Amid so much economic and geopolitical uncertainty around the world, the first hints of a potential impact on travel demand were seen in the latest passenger demand data.

IATA figures for August show that the global recovery slowed against 2019 levels between July and August, for the first time since the Omicron variant of Covid-19 hit demand in January this year.

Munich airport

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IATA is still positive about the overall trend

Global traffic in August was at 73.7% of pre-crisis levels, IATA data shows, having been at 74.6% in July. That may be a blip – and high-profile operational challenges might have something to answer for – but given the headwinds hitting the industry and wider economies, it could also herald a new phase of the Covid-19 recovery.

Latin America was the only region to see the demand recovery accelerate between July and August, with all other regions seeing small declines. And when the data is split between international and domestic markets, the slowing recovery is evident across many geographies.

Nevertheless, IATA suggests that the summer period ended on a “high point”.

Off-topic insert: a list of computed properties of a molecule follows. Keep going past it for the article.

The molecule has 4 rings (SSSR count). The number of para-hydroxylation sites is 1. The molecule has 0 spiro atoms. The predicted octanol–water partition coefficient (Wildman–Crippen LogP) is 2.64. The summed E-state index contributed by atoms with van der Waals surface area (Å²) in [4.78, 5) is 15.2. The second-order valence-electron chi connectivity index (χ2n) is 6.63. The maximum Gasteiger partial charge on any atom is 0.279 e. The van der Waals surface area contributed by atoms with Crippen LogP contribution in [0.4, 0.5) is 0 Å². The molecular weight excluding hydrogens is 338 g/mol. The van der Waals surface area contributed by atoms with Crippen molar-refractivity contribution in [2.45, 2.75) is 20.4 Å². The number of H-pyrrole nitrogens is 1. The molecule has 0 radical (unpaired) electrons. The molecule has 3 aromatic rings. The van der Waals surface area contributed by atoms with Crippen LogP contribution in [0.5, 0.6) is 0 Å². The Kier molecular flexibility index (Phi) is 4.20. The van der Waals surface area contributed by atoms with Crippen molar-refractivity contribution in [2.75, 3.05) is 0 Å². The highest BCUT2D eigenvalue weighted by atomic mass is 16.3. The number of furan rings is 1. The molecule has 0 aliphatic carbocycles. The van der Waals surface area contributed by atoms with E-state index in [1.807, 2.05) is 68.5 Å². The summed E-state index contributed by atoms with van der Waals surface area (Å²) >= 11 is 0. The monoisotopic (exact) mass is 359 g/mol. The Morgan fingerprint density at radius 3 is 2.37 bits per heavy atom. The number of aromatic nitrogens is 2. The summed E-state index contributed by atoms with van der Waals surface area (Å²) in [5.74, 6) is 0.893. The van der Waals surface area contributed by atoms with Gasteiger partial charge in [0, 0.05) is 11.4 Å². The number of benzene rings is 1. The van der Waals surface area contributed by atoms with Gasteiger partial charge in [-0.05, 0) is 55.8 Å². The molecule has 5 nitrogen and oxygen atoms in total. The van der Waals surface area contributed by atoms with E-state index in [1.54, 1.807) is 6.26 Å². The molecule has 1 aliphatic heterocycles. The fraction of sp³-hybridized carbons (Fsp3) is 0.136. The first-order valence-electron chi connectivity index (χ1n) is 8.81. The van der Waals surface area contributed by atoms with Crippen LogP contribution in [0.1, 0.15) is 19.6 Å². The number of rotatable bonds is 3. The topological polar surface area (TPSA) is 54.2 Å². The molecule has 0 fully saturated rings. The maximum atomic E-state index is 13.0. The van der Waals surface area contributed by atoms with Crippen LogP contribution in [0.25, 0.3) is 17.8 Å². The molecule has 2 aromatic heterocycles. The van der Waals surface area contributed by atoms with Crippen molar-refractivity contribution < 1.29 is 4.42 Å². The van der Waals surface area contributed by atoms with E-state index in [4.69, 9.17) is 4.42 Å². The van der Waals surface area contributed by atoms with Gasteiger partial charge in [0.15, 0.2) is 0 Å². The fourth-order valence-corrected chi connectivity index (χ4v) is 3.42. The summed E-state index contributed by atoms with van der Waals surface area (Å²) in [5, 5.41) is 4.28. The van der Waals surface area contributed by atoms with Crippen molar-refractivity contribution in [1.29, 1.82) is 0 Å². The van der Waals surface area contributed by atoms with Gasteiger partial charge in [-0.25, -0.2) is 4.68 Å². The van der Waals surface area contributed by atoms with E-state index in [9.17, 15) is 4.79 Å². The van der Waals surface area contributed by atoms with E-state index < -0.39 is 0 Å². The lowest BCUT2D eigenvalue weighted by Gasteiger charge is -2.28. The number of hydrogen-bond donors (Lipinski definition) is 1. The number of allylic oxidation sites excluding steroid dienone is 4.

“Considering the prevailing economic uncertainties, travel demand is progressing well,” says IATA director general Willie Walsh. “And the removal or easing of travel restrictions at some key Asian destinations, including Japan, will certainly accelerate the recovery in Asia.”

Indeed, this week has seen airlines in Japan and Taiwan ramp-up capacity as their international borders reopen.

China, however, remains the “elephant in the room” that is hampering the region’s recovery momentum, said IATA’s regional vice president for Asia-Pacific Philip Goh during a briefing on Tuesday. The size of the country’s domestic market – around 18% of global capacity in 2021 – means its challenges weigh heavily on the region’s recovery data.

Elsewhere, capacity is, in some cases, being moderated going into a northern hemisphere winter season. Scandinavian operators Flyr and Norse Atlantic have both announced the trimming of capacity in recent days, for example.

With the third-quarter 2022 earnings season kicking off this week, expect lots of positive reflections on that period in financial terms, alongside plenty of uncertainty regarding what will follow.

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